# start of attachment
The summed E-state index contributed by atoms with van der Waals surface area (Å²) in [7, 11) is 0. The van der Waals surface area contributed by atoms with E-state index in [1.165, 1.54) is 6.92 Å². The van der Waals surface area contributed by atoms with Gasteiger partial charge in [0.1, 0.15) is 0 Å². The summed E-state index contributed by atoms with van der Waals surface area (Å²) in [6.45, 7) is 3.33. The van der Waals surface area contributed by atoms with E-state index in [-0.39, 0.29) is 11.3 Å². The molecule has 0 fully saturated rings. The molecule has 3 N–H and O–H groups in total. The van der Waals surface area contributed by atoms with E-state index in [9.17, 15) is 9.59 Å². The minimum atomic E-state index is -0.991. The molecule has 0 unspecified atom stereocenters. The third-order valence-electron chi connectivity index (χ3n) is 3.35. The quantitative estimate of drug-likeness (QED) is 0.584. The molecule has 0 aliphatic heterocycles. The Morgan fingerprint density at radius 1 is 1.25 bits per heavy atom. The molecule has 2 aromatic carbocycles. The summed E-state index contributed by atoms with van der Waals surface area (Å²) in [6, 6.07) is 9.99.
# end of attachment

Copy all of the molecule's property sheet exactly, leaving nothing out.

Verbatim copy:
The summed E-state index contributed by atoms with van der Waals surface area (Å²) in [7, 11) is 0. The van der Waals surface area contributed by atoms with E-state index in [1.165, 1.54) is 6.92 Å². The van der Waals surface area contributed by atoms with Gasteiger partial charge in [0.1, 0.15) is 0 Å². The summed E-state index contributed by atoms with van der Waals surface area (Å²) in [6.45, 7) is 3.33. The van der Waals surface area contributed by atoms with E-state index in [-0.39, 0.29) is 11.3 Å². The molecule has 0 fully saturated rings. The molecule has 3 N–H and O–H groups in total. The van der Waals surface area contributed by atoms with E-state index in [9.17, 15) is 9.59 Å². The minimum atomic E-state index is -0.991. The molecule has 0 unspecified atom stereocenters. The third-order valence-electron chi connectivity index (χ3n) is 3.35. The quantitative estimate of drug-likeness (QED) is 0.584. The molecule has 0 aliphatic heterocycles. The Morgan fingerprint density at radius 1 is 1.25 bits per heavy atom. The molecule has 2 aromatic carbocycles. The summed E-state index contributed by atoms with van der Waals surface area (Å²) in [6, 6.07) is 9.99.